Aside from the points just made that the Corporation has in recent times not done much about developing new housing stock and that this project is, in any case, irrelevant to the renovation of its existing stock, the words just quoted reveal how the Corporation seems to think of homes only in terms of supporting the City’s workforce. People with no connection to the financial City have always lived in the Square Mile, and still do. Many of our older residents have spent over 50 years living on the estate. There is a long-standing prejudice within the Corporation that residents are a nuisance and get in the way of it promoting the financial City. But the Corporation would not have the status of a public authority without residents. Perhaps a solution for residents to consider is that the Corporation ceases to be a public authority.  

  1. The Policy Chair wrote:

“With an overall satisfaction level among residents of 97% over the last 12 months, we are heartened that residents are pleased with the service we are providing and the present levels of investment in our housing.”

That claim is as incredible as it is false. Living on Golden Lane Estate, I know what residents think, and it isn’t that. Barbican residents have different issues, but the summer of discontent shows they do not have a high “satisfaction level” either.

A PHOTOGRAPH THAT RAISES QUESTIONS

 

A resident sent me this photograph taken on 26 August showing the Policy Chair, Deputy Chair, Chair of the Housing Sub-Committee and two officers in discussion in the middle of Golden Lane Estate.

The photograph raises the following questions:

  • Why was I not invited to join them? As the only member of the Court of Common Council who lives on the estate, I know it better than any of them.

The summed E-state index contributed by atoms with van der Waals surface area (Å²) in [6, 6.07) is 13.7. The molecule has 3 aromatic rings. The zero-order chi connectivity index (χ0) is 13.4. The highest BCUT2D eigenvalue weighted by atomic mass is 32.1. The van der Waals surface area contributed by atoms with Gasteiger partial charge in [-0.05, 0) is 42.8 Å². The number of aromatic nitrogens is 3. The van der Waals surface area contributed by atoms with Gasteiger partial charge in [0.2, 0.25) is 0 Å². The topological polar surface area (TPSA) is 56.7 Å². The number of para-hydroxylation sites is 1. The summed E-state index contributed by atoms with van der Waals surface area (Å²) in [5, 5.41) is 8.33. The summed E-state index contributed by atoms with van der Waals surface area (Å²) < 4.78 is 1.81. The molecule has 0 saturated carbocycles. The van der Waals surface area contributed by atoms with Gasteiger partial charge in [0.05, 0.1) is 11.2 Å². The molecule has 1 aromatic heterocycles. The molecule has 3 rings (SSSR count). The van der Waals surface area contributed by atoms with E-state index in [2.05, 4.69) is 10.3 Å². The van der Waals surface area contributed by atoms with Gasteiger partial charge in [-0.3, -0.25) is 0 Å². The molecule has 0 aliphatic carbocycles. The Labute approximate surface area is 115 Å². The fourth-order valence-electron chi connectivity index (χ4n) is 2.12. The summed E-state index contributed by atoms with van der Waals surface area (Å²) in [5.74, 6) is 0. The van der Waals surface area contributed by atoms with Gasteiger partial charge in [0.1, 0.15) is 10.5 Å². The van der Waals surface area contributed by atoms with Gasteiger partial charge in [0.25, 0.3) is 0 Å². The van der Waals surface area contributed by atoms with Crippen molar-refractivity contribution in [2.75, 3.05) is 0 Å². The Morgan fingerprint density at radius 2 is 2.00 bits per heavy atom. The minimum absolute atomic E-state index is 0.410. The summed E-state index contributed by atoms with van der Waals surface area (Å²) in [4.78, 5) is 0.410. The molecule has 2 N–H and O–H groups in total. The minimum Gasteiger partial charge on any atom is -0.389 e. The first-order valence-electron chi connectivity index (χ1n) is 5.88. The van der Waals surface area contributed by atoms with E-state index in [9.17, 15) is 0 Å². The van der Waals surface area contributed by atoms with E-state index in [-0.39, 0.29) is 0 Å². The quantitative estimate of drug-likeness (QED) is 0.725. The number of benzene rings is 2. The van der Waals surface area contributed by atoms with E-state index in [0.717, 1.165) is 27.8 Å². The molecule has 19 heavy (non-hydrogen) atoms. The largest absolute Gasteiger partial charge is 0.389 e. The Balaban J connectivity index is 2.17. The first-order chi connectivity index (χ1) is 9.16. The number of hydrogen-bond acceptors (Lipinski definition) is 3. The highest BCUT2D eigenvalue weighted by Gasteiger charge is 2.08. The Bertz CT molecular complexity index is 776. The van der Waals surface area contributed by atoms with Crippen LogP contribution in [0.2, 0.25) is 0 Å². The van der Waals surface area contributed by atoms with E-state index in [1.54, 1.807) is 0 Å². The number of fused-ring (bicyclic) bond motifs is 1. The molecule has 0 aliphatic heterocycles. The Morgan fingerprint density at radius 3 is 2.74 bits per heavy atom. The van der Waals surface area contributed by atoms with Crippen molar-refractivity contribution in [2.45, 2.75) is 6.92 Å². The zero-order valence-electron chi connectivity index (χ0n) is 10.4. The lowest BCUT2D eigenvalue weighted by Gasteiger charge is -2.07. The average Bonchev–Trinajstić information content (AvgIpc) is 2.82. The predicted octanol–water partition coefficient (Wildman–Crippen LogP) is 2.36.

• Are they visiting each of the other estates owned by the Corporation? When I first called for an acceleration of the renovation of the Corporation’s estates, I made clear that this was for all of them, not just Golden Lane.  

 

 

The Policy Chair’s reply gave no indication that any action would be taken to accelerate the renovation. What, then, were those in the photograph discussing? Is a PR campaign being planned to show how much the Corporation has done on Golden Lane Estate and how “our residents are very important to us”? Spin won’t work: residents live with the truth. It will be another freezing, damp winter for many. It’s time the Corporation faced the fact that it is failing its residents, and that this matter will not go away until it spends a small part of its vast wealth on accelerating the outstanding work.

 

Views: 682

Add a Comment

You need to be a member of goldenlaneestate.org to add comments!

Join goldenlaneestate.org

Comment by David Graves (your Alderman) on September 17, 2021 at 19:04

Paul, I'm surprised that referring to an audience caused you such upset. By "audience" I mean those who follow this site and the conversations/discussions which happen here. I expect that most of these are residents, but not necessarily only residents. I do know that you live locally Paul, so I don't need to be reminded about the Golden Lane resident-focus of this site. However, just in case anyone else thought as you do I am glad to have the chance to correct the record. By "audience" I mean those who take time to look in here in the same way that those who watch the BBC or listen to the radio are an "audience". We are speaking to a wider group of people. Also, I was not objecting to campaigning as such, but for example, if you wanted an unbiased view on the merits (or otherwise) of HS2, would you ask the anti-HS2 campaign for a briefing and simply accept uncritically all that it says? And not even consider whether there is another view to consider before coming to a balanced view having considered both sides of the argument? On Sue's points. I have said what I have said, so won't repeat them, and in life it is not always possible to impose one view on everyone else. That's why Paul and I am debating and why there is an audience out there (I assume mostly Golden Lane residents) reading what we write. 

Comment by Paul Lincoln on September 14, 2021 at 6:47

David Graves makes a fascinating comment in his reply to Sue Pearson:

'However, I realise that there is an audience on Golden Lane for the "campaigning" style of some people, and I tend to find that those deeply committed to campaigning will feel obliged to see matters and to process facts only from the perspective that suits their campaign.'